Press Release

University apology to victims of racism

Published on 7 June 2021

The Principal of the University of Dundee has issued an apology to all in the University community who may have been a victim of racism while living, working or studying in Dundee.

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It comes after a survey of staff and students showed striking differences in attitudes and experiences regarding race and ethnicity issues.

Professor Iain Gillespie, Principal and Vice-Chancellor of the University, said, “I apologise on behalf of the University to every member of our community who has been a victim of racism while living and studying here. It is unacceptable in our society that people should experience this, and we must show zero tolerance of such attitudes and behaviour.

“The results of this survey show that problems that exist across much of our society are also problems within our University community, the city and the surrounding area. There is much in the report that makes for disturbing, shocking, and uncomfortable reading.

“My absolute commitment is that this survey must be the start of a process of acceptance of the issues which are laid out in these results, and lead to greater actions to make the University, the city and Scotland a truly fair and equitable place for all, regardless of race.

“The University has many policies in place regarding racial equality, diversity and inclusion. We have taken positive steps over many years to ensure fairness and a welcoming environment for all. The results of this survey show that it has not been enough. We must do more.”

The University surveyed staff and students between 24 November and 11 December 2020, as part of the process of applying to Advance HE for the Race Equality Charter. A total of 876 staff and 506 students participated in the REC surveys, with 17% of staff and 33% of student respondents identifying as Black, Asian and Minority Ethnic (BAME) in the two surveys.

BAME staff who took part in the survey account for 49% of the University’s BAME staff headcount and consequently the views and responses of this cohort are likely to be representative of the BAME staff community. The survey and focus group discussions identified several wider staff and student issues that the University now needs to consider for action.

This report summarises issues that have emerged and highlights areas for further reflection, discussion, and change.

    • The REC surveys revealed how important the ethnic/racial diversity of the University and local community is to our BAME staff and students, but also highlighted a striking difference in perception of our White community of the existence of racism within the University and of racial tensions off-campus compared to the lived experience of our BAME staff and students. Many White respondents displayed a lack of awareness of  race and cultural issues that impact their BAME colleagues, with a small minority expressing prejudicial and intolerant views of those whose heritage was non-white.
       
    • A common theme to emerge from the staff and student surveys was that compared to White individuals, those of BAME backgrounds experienced a much greater incidence of racial victimisation/harassment both on and off the University Campus.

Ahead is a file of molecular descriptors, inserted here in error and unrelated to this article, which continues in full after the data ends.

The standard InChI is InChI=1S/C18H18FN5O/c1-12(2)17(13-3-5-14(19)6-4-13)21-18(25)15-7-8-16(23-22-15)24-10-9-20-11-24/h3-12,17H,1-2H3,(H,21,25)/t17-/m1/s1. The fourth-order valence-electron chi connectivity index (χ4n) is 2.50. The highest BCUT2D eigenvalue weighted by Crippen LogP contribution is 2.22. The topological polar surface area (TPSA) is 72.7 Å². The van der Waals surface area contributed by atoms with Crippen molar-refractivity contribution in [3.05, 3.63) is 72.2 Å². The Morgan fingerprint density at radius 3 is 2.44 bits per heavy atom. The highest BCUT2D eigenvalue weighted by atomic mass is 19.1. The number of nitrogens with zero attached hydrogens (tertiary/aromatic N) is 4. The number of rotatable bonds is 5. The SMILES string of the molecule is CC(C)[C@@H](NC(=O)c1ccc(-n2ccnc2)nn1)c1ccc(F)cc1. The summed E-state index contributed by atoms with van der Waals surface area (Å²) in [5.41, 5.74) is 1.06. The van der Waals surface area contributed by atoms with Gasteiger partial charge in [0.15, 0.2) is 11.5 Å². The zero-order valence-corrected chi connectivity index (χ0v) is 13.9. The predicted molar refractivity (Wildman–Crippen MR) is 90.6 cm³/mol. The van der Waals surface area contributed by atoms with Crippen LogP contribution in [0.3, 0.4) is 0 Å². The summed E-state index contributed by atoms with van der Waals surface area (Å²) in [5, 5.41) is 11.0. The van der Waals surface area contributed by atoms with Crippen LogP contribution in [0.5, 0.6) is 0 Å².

`I have witnessed or been the victim of racism on campus’:

24% BAME staff/7% White staff & 24% BAME students/ 10% White students

I have witnessed or been the victim of racism off campus:

34% BAME staff/8% White staff & 40% BAME students/11% White students

Allied to this finding, BAME individuals were far less confident that reporting incidents  of racial bullying/discrimination to their School/Service or to the University would be taken seriously or result in appropriate action.

    • Staff and students expressed a strong desire for the University to promote a culture of zero tolerance against racial harassment, racial abuse, hate speech, including that on social media platforms that results in real justice for victims.

Professor Hari Hundal, University of Dundee Race Equality Charter Lead, said, “As lead for the University’s Race Equality Charter (REC) submission, I wish to express my sincere gratitude to all staff and students who completed the race surveys and to those who shared their lived experiences within the focus group sessions.

“Conversations about race can be both difficult and uncomfortable, including for those of White ethnicity who may not fully understand their privilege or appreciate the corrosive impact that racism and discrimination can have on their Black, Asian or Minority Ethnic (BAME) colleagues.

“The survey report highlights a number of concerns and, although it makes for difficult reading, it offers a valuable opportunity to inform our REC application and, critically, develop an action plan that will align with many of the summary recommendations presented in the survey report.  The action plan will aim to not only promote a shift in University culture that is built on a zero-tolerance approach to racism but address any racial inequalities within our structural practices that inadvertently impact on the progression and development of our BAME staff and students.